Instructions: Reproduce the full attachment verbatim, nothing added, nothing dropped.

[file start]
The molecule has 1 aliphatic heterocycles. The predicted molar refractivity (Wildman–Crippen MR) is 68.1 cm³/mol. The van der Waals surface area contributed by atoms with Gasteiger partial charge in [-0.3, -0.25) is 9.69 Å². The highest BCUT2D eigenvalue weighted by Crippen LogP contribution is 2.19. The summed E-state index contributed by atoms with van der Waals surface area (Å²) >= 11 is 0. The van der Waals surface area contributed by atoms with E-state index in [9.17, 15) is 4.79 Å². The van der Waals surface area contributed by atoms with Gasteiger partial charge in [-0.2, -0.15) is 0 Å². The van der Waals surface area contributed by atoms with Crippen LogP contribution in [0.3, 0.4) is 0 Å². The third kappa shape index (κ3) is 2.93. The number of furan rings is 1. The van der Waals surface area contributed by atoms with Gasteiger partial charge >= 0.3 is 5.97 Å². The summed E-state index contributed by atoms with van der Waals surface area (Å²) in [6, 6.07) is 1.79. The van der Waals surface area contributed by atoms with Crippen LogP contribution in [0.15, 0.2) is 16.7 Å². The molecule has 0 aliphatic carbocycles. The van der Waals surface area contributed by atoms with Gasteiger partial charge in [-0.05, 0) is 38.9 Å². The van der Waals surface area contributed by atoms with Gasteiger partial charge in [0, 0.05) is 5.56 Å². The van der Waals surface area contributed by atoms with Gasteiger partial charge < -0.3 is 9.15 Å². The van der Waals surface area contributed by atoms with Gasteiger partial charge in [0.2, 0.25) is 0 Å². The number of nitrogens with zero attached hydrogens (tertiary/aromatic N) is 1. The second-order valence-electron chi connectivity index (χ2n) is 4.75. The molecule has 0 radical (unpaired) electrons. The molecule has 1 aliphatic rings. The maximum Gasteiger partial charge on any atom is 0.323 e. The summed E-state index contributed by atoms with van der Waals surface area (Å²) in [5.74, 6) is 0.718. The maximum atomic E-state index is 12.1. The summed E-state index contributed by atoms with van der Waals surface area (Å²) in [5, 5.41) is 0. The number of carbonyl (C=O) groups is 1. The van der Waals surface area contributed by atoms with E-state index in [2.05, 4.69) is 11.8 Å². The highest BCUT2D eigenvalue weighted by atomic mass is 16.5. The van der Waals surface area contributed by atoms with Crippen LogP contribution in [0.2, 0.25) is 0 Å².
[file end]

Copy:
The molecule has 1 aliphatic heterocycles. The predicted molar refractivity (Wildman–Crippen MR) is 68.1 cm³/mol. The van der Waals surface area contributed by atoms with Gasteiger partial charge in [-0.3, -0.25) is 9.69 Å². The highest BCUT2D eigenvalue weighted by Crippen LogP contribution is 2.19. The summed E-state index contributed by atoms with van der Waals surface area (Å²) >= 11 is 0. The van der Waals surface area contributed by atoms with E-state index in [9.17, 15) is 4.79 Å². The van der Waals surface area contributed by atoms with Gasteiger partial charge in [-0.2, -0.15) is 0 Å². The van der Waals surface area contributed by atoms with Crippen LogP contribution in [0.3, 0.4) is 0 Å². The third kappa shape index (κ3) is 2.93. The number of furan rings is 1. The van der Waals surface area contributed by atoms with Gasteiger partial charge >= 0.3 is 5.97 Å². The summed E-state index contributed by atoms with van der Waals surface area (Å²) in [6, 6.07) is 1.79. The van der Waals surface area contributed by atoms with Crippen LogP contribution in [0.15, 0.2) is 16.7 Å². The molecule has 0 aliphatic carbocycles. The van der Waals surface area contributed by atoms with Gasteiger partial charge in [-0.05, 0) is 38.9 Å². The van der Waals surface area contributed by atoms with Gasteiger partial charge in [0, 0.05) is 5.56 Å². The van der Waals surface area contributed by atoms with Gasteiger partial charge < -0.3 is 9.15 Å². The van der Waals surface area contributed by atoms with Gasteiger partial charge in [0.2, 0.25) is 0 Å². The number of nitrogens with zero attached hydrogens (tertiary/aromatic N) is 1. The second-order valence-electron chi connectivity index (χ2n) is 4.75. The molecule has 0 radical (unpaired) electrons. The molecule has 1 aliphatic rings. The maximum Gasteiger partial charge on any atom is 0.323 e. The summed E-state index contributed by atoms with van der Waals surface area (Å²) in [5.74, 6) is 0.718. The maximum atomic E-state index is 12.1. The summed E-state index contributed by atoms with van der Waals surface area (Å²) in [5, 5.41) is 0. The number of carbonyl (C=O) groups is 1. The van der Waals surface area contributed by atoms with E-state index in [2.05, 4.69) is 11.8 Å². The highest BCUT2D eigenvalue weighted by atomic mass is 16.5. The van der Waals surface area contributed by atoms with Crippen LogP contribution in [0.2, 0.25) is 0 Å².